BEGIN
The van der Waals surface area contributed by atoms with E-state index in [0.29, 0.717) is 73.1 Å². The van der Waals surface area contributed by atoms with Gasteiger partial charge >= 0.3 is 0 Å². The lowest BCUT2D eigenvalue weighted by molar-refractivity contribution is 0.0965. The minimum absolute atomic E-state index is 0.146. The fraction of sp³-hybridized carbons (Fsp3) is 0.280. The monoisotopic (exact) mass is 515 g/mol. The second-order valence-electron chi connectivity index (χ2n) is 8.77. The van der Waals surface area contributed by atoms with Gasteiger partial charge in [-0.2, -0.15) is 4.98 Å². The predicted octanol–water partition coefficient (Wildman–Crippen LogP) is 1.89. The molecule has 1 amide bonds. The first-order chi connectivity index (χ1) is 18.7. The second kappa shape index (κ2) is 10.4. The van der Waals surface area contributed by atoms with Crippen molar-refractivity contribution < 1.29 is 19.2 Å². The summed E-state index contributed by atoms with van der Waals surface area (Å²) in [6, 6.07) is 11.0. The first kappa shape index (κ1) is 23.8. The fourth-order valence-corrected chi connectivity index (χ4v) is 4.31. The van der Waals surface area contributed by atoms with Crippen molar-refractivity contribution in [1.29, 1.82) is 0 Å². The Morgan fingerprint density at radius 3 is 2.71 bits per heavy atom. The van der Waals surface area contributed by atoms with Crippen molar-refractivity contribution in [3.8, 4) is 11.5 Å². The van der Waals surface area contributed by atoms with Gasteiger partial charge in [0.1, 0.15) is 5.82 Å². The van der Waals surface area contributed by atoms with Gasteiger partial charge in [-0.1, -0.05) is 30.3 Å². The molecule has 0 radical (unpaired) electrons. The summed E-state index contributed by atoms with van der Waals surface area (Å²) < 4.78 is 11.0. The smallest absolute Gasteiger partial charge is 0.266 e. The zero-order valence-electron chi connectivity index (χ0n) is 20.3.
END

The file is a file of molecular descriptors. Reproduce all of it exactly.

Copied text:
The van der Waals surface area contributed by atoms with E-state index in [0.29, 0.717) is 73.1 Å². The van der Waals surface area contributed by atoms with Gasteiger partial charge >= 0.3 is 0 Å². The lowest BCUT2D eigenvalue weighted by molar-refractivity contribution is 0.0965. The minimum absolute atomic E-state index is 0.146. The fraction of sp³-hybridized carbons (Fsp3) is 0.280. The monoisotopic (exact) mass is 515 g/mol. The second-order valence-electron chi connectivity index (χ2n) is 8.77. The van der Waals surface area contributed by atoms with Gasteiger partial charge in [-0.2, -0.15) is 4.98 Å². The predicted octanol–water partition coefficient (Wildman–Crippen LogP) is 1.89. The molecule has 1 amide bonds. The first-order chi connectivity index (χ1) is 18.7. The second kappa shape index (κ2) is 10.4. The van der Waals surface area contributed by atoms with Crippen molar-refractivity contribution < 1.29 is 19.2 Å². The summed E-state index contributed by atoms with van der Waals surface area (Å²) in [6, 6.07) is 11.0. The first kappa shape index (κ1) is 23.8. The fourth-order valence-corrected chi connectivity index (χ4v) is 4.31. The van der Waals surface area contributed by atoms with Crippen molar-refractivity contribution in [1.29, 1.82) is 0 Å². The Morgan fingerprint density at radius 3 is 2.71 bits per heavy atom. The van der Waals surface area contributed by atoms with Crippen molar-refractivity contribution in [3.8, 4) is 11.5 Å². The van der Waals surface area contributed by atoms with Gasteiger partial charge in [0.1, 0.15) is 5.82 Å². The van der Waals surface area contributed by atoms with Gasteiger partial charge in [-0.1, -0.05) is 30.3 Å². The molecule has 0 radical (unpaired) electrons. The summed E-state index contributed by atoms with van der Waals surface area (Å²) < 4.78 is 11.0. The smallest absolute Gasteiger partial charge is 0.266 e. The zero-order valence-electron chi connectivity index (χ0n) is 20.3.